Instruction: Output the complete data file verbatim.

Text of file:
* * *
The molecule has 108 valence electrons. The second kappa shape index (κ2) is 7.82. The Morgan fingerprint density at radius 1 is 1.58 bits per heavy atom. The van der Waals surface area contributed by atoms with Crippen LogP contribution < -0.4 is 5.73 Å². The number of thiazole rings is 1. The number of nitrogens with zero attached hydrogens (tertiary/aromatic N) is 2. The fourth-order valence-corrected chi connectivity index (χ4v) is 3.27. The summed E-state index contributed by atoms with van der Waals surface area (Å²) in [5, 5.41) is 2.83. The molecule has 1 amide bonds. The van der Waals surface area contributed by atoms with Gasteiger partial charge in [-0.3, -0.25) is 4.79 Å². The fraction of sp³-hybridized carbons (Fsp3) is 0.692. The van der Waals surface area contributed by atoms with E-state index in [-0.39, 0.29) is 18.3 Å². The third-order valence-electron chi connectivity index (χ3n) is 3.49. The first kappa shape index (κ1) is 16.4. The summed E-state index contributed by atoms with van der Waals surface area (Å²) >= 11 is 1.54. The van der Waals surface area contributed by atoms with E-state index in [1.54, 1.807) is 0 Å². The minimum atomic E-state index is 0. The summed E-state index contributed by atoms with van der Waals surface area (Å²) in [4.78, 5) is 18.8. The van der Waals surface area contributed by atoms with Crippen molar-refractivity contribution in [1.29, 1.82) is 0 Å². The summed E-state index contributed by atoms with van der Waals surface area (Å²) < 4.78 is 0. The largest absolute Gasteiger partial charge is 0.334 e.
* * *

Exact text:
The molecule has 108 valence electrons. The second kappa shape index (κ2) is 7.82. The Morgan fingerprint density at radius 1 is 1.58 bits per heavy atom. The van der Waals surface area contributed by atoms with Crippen LogP contribution < -0.4 is 5.73 Å². The number of thiazole rings is 1. The number of nitrogens with zero attached hydrogens (tertiary/aromatic N) is 2. The fourth-order valence-corrected chi connectivity index (χ4v) is 3.27. The summed E-state index contributed by atoms with van der Waals surface area (Å²) in [5, 5.41) is 2.83. The molecule has 1 amide bonds. The van der Waals surface area contributed by atoms with Gasteiger partial charge in [-0.3, -0.25) is 4.79 Å². The fraction of sp³-hybridized carbons (Fsp3) is 0.692. The van der Waals surface area contributed by atoms with E-state index in [-0.39, 0.29) is 18.3 Å². The third-order valence-electron chi connectivity index (χ3n) is 3.49. The first kappa shape index (κ1) is 16.4. The summed E-state index contributed by atoms with van der Waals surface area (Å²) >= 11 is 1.54. The van der Waals surface area contributed by atoms with E-state index in [1.54, 1.807) is 0 Å². The minimum atomic E-state index is 0. The summed E-state index contributed by atoms with van der Waals surface area (Å²) in [4.78, 5) is 18.8. The van der Waals surface area contributed by atoms with Crippen molar-refractivity contribution in [1.29, 1.82) is 0 Å². The summed E-state index contributed by atoms with van der Waals surface area (Å²) < 4.78 is 0. The largest absolute Gasteiger partial charge is 0.334 e.